If anything, this situation has inspired us all to take a step back and look at how we approach work, jobs, careers, and business. When you think about it, it’s a little distressing that we build so much of our lives around work. It’s not just something we do out of obligation and responsibility. Many literally have to work in order to survive.

Is that right?

Is that just?

Is that healthy for society as a whole?

I say this as someone who has been lucky enough to have jobs that I’ve both loved and hated. I know what it’s like to work for a business that you hate. I also know what it’s like to have a job you find genuinely fulfilling. Not everyone is that lucky. In fact, I suspect the vast majority of the population, even in America, never experience that luck.

I get that there are economic reasons why some businesses can’t pay their employees high wages. I’ve worked in fast food restaurants. I know the profit margins aren’t exactly large. I also know that, even when I could make more than minimum wage, it was rarely enough to live on. That’s not even factoring the physical toll some of this work takes.

Despite that toll, there was still an undeniable stigma to those who didn’t work or those who simply avoided low paying jobs. In America, it’s a direct extension of that old protestant work ethic that equates moral worth with a willingness to do backbreaking labor for minimal pay. I’m not saying that work ethic is wrong, but I do think it needs to be re-evaluated.

The pandemic suddenly gave people an option on whether or not they wanted to do these kinds of low-paying jobs. Many understandably opt to just collect unemployment. They may not live luxuriously, but they will live. In some cases, they’re even better off.

It may be a sign of things to come. I already speculated on how the pandemic relief bills could be a precursor to a universal basic income. Now that people have experienced life in which their survival isn’t directly tied to having a low-paying job, I think it’ll be difficult to back.

I also think that’s a good thing. Regardless of how you feel about minimum wages, work ethic, or running a business, I think it’s generally a positive trend that we’re starting to decouple work with the right to survive. I think it’s a trend that has to happen, especially as automation does more and more of the low-skilled labor traditionally done by human workers.

It’s true. Some people are lazy and don’t like to work. Some people are just so driven and incapable of not working. Both still deserve to live without needed a job to keep them from starving to death or losing their home. As bad as this pandemic has been, I sincerely hopes it inspires us to rethink how we structure our society. There is a better way of doing things. We should always strive to do things better. Sometimes, that means rethinking everything we’ve come to believe about work, business, and life in general.

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Why EVERYONE Should Work A Lousy Service Job At Some Point In Their Lives

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Talk to any marginally successful adult, be they high-paid executive or a full-blown celebrity, and chances are they’ve worked at least one lousy job in their life. It’s also likely that said lousy job was a service job. Some may look at those days with a fond sense of humor. Some might still have nightmares about them to this day.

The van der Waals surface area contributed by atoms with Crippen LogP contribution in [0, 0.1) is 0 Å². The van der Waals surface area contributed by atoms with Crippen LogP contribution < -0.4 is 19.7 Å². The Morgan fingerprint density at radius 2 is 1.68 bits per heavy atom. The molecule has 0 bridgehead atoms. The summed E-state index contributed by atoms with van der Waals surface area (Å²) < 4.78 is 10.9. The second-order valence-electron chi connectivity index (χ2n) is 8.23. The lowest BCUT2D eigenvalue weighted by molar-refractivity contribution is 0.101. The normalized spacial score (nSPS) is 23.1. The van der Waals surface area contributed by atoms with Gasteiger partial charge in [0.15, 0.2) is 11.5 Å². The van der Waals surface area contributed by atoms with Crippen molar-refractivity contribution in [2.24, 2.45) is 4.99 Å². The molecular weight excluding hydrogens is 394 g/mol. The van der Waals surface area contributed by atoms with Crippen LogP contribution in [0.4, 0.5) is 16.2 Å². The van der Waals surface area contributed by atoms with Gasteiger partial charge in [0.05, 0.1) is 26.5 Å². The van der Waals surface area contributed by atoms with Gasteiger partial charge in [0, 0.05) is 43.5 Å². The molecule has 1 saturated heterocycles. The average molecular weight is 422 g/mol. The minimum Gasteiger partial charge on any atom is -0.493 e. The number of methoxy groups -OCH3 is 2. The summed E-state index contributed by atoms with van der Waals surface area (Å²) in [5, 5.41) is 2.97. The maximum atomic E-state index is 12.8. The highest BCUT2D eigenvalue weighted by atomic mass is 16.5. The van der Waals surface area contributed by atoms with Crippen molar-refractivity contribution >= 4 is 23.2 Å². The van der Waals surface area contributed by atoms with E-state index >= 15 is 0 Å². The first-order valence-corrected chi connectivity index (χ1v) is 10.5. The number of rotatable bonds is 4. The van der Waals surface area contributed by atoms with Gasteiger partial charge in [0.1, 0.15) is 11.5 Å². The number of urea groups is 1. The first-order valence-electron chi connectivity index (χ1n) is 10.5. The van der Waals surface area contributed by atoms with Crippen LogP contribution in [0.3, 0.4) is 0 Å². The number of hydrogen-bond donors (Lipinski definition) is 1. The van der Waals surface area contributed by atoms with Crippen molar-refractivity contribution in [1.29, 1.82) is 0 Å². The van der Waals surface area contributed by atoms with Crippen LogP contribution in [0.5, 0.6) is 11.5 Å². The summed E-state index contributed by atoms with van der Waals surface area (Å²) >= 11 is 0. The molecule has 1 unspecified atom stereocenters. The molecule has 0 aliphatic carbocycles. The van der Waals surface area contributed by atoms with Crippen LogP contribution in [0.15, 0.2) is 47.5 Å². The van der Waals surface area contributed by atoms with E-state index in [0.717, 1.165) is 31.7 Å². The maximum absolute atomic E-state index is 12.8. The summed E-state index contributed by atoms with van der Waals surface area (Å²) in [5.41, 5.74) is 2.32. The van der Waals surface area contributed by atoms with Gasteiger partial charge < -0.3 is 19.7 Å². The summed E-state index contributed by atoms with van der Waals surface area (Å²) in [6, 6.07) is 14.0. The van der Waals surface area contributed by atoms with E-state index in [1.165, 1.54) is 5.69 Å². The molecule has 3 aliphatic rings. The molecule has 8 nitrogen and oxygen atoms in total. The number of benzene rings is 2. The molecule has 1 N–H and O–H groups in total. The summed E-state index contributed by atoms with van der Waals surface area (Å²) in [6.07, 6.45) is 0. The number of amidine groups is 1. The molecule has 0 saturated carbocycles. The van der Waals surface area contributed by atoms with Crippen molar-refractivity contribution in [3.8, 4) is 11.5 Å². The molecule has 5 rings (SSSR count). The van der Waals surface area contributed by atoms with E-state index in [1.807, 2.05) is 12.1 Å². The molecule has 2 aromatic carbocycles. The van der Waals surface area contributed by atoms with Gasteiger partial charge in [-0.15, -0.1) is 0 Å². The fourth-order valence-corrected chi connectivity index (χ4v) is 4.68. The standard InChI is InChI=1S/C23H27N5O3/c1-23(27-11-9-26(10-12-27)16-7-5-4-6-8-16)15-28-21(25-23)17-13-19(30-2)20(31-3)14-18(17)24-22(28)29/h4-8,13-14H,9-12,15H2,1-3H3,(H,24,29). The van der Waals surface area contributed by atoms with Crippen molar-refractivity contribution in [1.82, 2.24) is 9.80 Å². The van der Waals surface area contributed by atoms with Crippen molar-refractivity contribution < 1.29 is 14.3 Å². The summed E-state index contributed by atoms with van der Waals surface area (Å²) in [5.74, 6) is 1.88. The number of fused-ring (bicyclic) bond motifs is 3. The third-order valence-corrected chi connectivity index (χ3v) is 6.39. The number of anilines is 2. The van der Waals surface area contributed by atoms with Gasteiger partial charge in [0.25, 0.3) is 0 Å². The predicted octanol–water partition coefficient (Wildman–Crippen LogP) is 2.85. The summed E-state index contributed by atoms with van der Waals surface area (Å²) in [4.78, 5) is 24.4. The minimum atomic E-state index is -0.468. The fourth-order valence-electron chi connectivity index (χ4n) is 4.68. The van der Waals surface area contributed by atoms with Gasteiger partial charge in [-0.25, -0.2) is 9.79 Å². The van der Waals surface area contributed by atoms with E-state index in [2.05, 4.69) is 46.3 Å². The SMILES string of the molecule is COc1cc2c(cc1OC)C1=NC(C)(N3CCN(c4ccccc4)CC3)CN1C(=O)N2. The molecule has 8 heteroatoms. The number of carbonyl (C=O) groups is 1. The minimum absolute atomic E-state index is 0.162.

We all had to start somewhere in our professional lives. Some people who are my age may still be behind the curve, struggling to get ahead. To those people, I offer my sympathy and support. To those who worked their way up from the bottom, I have a feeling that what I’m about to say will resonate with you.

That’s because I have worked what most would classify as a menial, low-skill service job. In fact, that menial, low-skill service job happened to be my first job . It was not a fun or enjoyable job, to say the least. There were more bad days than good. However, it was the first time I earned my own money. It was the first time I felt like an adult, to some extent.

It used to be I would look back on that job and shudder. When the memories were still fresh in my mind, I could only focus on how miserable I felt working there. As I’ve gotten older, though, I look back on that job with a sense of pride because I feel it made me a better person in the long run.

It made me appreciate what it felt like to work at the very bottom of the totem pole. It also made me appreciate the people who worked those kinds of jobs for years on end, scraping away at roles that most of us take for granted. It also made me appreciate the people who had to work weekends, night shifts, or holidays. To this day, I go out of my way to thank those people because I’ve been in their position.

It’s because of that experience and the lessons I learned that I believe everyone should work a lousy service job at some point in their lives. Regardless of whether you were born into a rich family or grew up in a one-room shack with no functioning toilet, working a job like that doesn’t just establish someone in the real world where you work for your money. It really builds character, albeit not in everyone.

I know I sound less like an aspiring erotica/romance writer and more like everyone’s dad in saying that, but that doesn’t make it any less true. I certainly heard that from my family, but mine was one that practiced what they preached. Talk to any one of my relatives and you’ll find that all of them have worked a menial job like I did at one point.